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Social Media in Action: Twitter and Emergency Response

September 23, 2008

Social Media

If you were reading the news or traveling by plane today, you probably already know about the JetBlue evacuation of JFK airport in New York today.  Turns out the evacuation was precautionary, and ended up being just two paperweights that resembled grenades.  However, to a social media dork like me, the really fascinating part of this story was that I was there (I was one of the evacuees at JFK this morning), and I was directly involved in bringing the story to light (I, along with a few others tweeted about the incident as it happened).

So, why does this matter?  And even more importantly, what does it have to do with emergency response?

Let’s take a look at the timeline for some more information –

Twitter Search Results for "JFK"

Twitter Search Results for

7:54 AM – I tweeted that “Sooo…JFK airport is being evacuated right now….just great.”  Right around this same time, @almacy, @johnhamilton22, and @imnotobsessed also tweeted similar messages about the evacuation.

7:59 AM - One of the people who follow my tweets, Mark Drapeau (@cheeky_geeky) saw my tweet and began re-tweeting so that now, both of our networks of followers would get the information.

8:00 AM - I overhear some JetBlue employees saying that “some idiot had hand grenades in his bag”

JFK Airport evacuated in NYC @JetBlue on TwitPic

Scene outside JetBlue Terminal at JFK

8:03 AM – @almacy posted a picture of the scene

8:05 AM - Mainstream media begins to catch on – Geraldo Rivera on the scene!

8:06 AMBlogsofWar posts the running Twitter traffic

8:13 AM - FOX5 in New York finally reports on the story but with no real information and no mention of “grenades”

8:23 AM - First references to the “grenades” on mainstream media

8:50 AM - Crisis averted, and everyone is let back in to the terminal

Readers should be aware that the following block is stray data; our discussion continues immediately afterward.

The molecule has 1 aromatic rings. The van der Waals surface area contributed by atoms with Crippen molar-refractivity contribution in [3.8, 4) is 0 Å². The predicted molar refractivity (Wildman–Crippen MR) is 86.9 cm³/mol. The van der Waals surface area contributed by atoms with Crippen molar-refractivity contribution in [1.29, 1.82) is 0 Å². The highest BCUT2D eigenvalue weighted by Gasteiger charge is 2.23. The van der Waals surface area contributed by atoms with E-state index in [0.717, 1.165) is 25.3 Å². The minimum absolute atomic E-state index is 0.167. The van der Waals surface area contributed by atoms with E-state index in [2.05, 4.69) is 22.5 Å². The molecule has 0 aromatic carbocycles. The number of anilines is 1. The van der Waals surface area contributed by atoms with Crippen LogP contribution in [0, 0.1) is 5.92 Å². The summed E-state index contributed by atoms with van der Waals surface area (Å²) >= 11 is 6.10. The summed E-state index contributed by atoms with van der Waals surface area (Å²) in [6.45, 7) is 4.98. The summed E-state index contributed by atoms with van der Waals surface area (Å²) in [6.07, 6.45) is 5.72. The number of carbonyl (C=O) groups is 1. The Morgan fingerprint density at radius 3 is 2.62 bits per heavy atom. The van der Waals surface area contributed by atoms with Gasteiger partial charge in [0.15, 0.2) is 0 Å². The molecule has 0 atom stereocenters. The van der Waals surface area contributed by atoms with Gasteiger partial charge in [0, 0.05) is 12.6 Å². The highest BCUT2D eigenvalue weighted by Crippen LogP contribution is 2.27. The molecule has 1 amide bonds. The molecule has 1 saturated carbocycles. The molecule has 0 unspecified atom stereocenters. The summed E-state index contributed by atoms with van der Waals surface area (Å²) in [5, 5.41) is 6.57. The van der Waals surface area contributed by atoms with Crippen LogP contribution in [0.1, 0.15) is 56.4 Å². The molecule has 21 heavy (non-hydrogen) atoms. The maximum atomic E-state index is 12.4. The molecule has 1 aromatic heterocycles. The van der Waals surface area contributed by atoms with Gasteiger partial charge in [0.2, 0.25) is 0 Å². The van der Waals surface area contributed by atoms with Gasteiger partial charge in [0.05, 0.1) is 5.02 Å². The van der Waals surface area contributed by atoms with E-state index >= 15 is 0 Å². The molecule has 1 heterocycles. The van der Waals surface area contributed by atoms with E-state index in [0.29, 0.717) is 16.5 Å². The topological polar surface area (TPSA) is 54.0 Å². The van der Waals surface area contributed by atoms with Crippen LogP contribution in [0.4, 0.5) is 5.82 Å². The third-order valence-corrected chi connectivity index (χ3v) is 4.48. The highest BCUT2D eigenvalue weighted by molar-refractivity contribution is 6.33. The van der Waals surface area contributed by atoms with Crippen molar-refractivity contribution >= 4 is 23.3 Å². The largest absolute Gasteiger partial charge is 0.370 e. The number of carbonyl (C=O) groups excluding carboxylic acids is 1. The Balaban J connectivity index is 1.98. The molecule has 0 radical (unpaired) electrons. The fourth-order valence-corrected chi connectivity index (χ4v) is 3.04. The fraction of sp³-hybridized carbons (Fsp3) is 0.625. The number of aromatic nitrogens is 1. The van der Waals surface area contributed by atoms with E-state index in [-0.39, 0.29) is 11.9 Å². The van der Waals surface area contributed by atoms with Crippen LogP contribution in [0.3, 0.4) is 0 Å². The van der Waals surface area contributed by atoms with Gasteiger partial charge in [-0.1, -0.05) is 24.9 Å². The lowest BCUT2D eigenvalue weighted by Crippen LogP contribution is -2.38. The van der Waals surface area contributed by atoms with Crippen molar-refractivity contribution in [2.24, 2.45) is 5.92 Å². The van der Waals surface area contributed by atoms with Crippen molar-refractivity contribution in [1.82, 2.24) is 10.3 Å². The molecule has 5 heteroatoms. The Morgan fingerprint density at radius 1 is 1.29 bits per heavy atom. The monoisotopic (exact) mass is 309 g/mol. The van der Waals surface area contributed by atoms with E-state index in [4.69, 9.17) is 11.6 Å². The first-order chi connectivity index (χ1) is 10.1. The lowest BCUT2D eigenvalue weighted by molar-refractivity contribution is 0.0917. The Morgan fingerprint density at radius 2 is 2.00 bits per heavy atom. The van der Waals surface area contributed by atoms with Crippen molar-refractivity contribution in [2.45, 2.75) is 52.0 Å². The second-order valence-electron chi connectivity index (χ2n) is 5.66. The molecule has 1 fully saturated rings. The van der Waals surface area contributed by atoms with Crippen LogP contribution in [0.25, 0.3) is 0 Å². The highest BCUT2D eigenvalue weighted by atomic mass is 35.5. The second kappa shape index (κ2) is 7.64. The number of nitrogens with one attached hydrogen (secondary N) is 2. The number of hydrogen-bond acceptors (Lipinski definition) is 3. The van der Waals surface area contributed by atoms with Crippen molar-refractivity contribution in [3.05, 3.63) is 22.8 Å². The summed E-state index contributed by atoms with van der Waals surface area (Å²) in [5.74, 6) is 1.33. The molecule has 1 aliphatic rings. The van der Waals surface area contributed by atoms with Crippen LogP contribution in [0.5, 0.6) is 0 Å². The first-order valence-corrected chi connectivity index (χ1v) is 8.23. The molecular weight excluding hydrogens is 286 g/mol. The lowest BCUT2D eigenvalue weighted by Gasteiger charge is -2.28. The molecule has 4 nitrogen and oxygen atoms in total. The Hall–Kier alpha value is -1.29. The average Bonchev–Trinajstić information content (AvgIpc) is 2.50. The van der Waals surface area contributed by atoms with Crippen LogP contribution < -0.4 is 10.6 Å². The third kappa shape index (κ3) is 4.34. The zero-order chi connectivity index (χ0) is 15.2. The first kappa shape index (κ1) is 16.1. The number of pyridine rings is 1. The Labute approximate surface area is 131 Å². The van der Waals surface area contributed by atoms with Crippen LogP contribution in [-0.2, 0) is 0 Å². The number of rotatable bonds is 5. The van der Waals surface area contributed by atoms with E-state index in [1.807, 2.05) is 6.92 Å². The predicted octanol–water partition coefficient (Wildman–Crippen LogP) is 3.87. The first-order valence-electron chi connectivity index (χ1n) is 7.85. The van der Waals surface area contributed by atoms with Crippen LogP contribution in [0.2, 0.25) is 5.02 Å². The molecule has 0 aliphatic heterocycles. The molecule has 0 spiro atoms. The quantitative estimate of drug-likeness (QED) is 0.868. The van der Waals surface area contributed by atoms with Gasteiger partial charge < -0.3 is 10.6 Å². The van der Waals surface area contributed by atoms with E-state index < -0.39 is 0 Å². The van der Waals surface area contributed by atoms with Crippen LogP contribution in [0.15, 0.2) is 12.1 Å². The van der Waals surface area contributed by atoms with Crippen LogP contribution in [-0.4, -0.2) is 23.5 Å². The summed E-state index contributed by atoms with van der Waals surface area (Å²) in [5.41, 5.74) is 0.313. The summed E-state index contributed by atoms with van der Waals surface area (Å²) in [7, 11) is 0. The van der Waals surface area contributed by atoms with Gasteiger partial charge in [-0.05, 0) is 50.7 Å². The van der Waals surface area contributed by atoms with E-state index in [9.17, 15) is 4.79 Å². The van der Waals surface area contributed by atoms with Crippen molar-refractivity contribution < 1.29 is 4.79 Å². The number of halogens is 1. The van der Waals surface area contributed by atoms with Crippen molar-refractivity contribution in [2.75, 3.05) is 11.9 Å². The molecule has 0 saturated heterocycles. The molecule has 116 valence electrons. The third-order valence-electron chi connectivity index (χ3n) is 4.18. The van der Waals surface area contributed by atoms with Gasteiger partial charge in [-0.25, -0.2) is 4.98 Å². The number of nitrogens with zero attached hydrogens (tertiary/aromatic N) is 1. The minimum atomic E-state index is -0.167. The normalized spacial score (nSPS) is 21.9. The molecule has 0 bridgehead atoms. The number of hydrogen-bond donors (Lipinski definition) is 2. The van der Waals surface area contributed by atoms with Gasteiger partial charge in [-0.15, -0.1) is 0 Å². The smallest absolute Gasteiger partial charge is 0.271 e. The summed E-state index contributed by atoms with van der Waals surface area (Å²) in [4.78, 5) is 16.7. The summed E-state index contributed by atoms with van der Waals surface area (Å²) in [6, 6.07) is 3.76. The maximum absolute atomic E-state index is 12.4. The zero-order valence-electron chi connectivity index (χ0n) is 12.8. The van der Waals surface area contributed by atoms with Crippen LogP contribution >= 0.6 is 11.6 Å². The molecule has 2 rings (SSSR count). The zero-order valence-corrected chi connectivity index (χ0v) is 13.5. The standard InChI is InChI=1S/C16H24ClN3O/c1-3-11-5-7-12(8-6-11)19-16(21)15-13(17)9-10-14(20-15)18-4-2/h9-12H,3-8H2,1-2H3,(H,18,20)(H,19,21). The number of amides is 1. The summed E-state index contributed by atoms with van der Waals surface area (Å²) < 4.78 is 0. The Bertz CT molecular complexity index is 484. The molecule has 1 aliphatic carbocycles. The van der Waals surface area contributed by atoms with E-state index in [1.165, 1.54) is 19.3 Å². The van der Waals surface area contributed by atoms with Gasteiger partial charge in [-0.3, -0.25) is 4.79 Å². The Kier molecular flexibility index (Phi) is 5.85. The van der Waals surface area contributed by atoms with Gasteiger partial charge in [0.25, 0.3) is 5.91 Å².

We’ve already seen examples of this in the London bombings and the Virginia Tech shootings – today’s evacuation is another sign of the times, albeit on a much smaller scale.  Think about the potential impact that Twitter, blogs, and other social media could have on emergency response efforts.

Government agencies should advise first-responders to start monitoring the social media world, including Twitter, Facebook, and the blogosphere just as they do the police scanner.  Where the police scanner gave the average Joe a way to learn about what was happening in their neighborhood before the mainstream media could report on it, tools like Twitter do this and more.  Now, not only can people learn what’s going on from people who are involved first-hand and in real-time, they can also use these tools to share this information with anyone else who is monitoring them (like I did).

If this morning’s evacuation had been a serious threat, think about the potential benefits that could have been realized if the government agencies involved were using Twitter.

  • They would have a real-time timeline of what happened from the time the announcement happened
  • They would be able to pinpoint to the minute where people were, and what they were doing
  • They could use the pictures taken at the scene and posted to the web to identify who was where and when
  • Families and friends are notified en masse of people’s statuses
  • Agencies would know what information (and mis-information) is being spread on the ground and could use that to dispel rumors and correct mis-information

Now, I’m not nieve enough to suggest that FEMA should be monitoring Twitter all the time and jumping anytime there’s mention of a disaster.  I’m merely suggesting that government agencies and mainstream media need to place a greater emphasis on mining these sources, and training their staff on how to use the informaton that’s available to them.

I know that there are some real risks to this approach as well – hoaxes would seem to be that much easier to pull off, for example.  Are there others?  What other benefits do you see?  What obstacles exist?

For more information on this topic, refer to these two excellent blogs, who also had an opinion on the  power of Twitter.

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About sradick

I'm Vice President, Director of Public Relations at Brunner in Pittsburgh. Find out more about me here (http://steveradick.com/about/).

View all posts by sradick

23 Responses to “Social Media in Action: Twitter and Emergency Response”

  1. Adam R. Says:

    I think this is great localized example of social media in action, Steve. Had this turned into a real emergency, tuning in to the 100s of “journalists” (i.e., anyone with a cell phone) on the scene might provide some valuable insights. I say “might” because it will take cell phones becoming more ubiquitous as data collection devices (i.e., people of diverse generations using them to snap and upload photos, tweet, etc. – we’re almost there) AND emergency responders will need to develop better and more sophisticated filters to be able to use this effectively.